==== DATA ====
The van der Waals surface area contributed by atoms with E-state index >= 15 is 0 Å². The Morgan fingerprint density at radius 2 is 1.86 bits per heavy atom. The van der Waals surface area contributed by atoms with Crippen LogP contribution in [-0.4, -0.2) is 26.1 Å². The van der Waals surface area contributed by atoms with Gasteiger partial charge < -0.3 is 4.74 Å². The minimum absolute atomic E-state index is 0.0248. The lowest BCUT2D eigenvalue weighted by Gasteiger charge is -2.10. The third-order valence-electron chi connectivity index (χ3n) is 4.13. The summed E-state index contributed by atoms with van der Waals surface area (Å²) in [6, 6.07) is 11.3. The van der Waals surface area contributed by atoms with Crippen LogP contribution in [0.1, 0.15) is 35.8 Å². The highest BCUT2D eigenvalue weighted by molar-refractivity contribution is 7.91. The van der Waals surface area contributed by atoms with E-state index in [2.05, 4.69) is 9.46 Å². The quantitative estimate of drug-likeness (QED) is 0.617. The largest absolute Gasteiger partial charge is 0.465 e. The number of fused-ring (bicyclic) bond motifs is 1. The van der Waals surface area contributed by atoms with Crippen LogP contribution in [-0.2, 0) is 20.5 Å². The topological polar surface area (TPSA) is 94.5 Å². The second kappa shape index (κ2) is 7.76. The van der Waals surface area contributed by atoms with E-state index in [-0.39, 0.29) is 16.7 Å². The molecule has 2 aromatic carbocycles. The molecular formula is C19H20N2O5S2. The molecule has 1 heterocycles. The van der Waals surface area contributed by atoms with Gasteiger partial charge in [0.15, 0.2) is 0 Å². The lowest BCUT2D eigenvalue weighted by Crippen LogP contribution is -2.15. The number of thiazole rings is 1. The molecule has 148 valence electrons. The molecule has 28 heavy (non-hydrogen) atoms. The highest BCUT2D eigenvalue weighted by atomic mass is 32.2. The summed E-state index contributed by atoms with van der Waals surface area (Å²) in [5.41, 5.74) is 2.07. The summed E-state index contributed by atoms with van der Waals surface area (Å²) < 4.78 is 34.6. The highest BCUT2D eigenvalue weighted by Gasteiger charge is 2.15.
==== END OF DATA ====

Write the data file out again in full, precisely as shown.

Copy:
The van der Waals surface area contributed by atoms with E-state index >= 15 is 0 Å². The Morgan fingerprint density at radius 2 is 1.86 bits per heavy atom. The van der Waals surface area contributed by atoms with Crippen LogP contribution in [-0.4, -0.2) is 26.1 Å². The van der Waals surface area contributed by atoms with Gasteiger partial charge < -0.3 is 4.74 Å². The minimum absolute atomic E-state index is 0.0248. The lowest BCUT2D eigenvalue weighted by Gasteiger charge is -2.10. The third-order valence-electron chi connectivity index (χ3n) is 4.13. The summed E-state index contributed by atoms with van der Waals surface area (Å²) in [6, 6.07) is 11.3. The van der Waals surface area contributed by atoms with Crippen LogP contribution in [0.1, 0.15) is 35.8 Å². The highest BCUT2D eigenvalue weighted by molar-refractivity contribution is 7.91. The van der Waals surface area contributed by atoms with E-state index in [2.05, 4.69) is 9.46 Å². The quantitative estimate of drug-likeness (QED) is 0.617. The largest absolute Gasteiger partial charge is 0.465 e. The number of fused-ring (bicyclic) bond motifs is 1. The van der Waals surface area contributed by atoms with Crippen LogP contribution in [-0.2, 0) is 20.5 Å². The topological polar surface area (TPSA) is 94.5 Å². The second kappa shape index (κ2) is 7.76. The van der Waals surface area contributed by atoms with E-state index in [-0.39, 0.29) is 16.7 Å². The molecule has 2 aromatic carbocycles. The molecular formula is C19H20N2O5S2. The molecule has 1 heterocycles. The van der Waals surface area contributed by atoms with Gasteiger partial charge in [0.15, 0.2) is 0 Å². The lowest BCUT2D eigenvalue weighted by Crippen LogP contribution is -2.15. The number of thiazole rings is 1. The molecule has 148 valence electrons. The molecule has 28 heavy (non-hydrogen) atoms. The highest BCUT2D eigenvalue weighted by atomic mass is 32.2. The summed E-state index contributed by atoms with van der Waals surface area (Å²) in [5.41, 5.74) is 2.07. The summed E-state index contributed by atoms with van der Waals surface area (Å²) < 4.78 is 34.6. The highest BCUT2D eigenvalue weighted by Gasteiger charge is 2.15.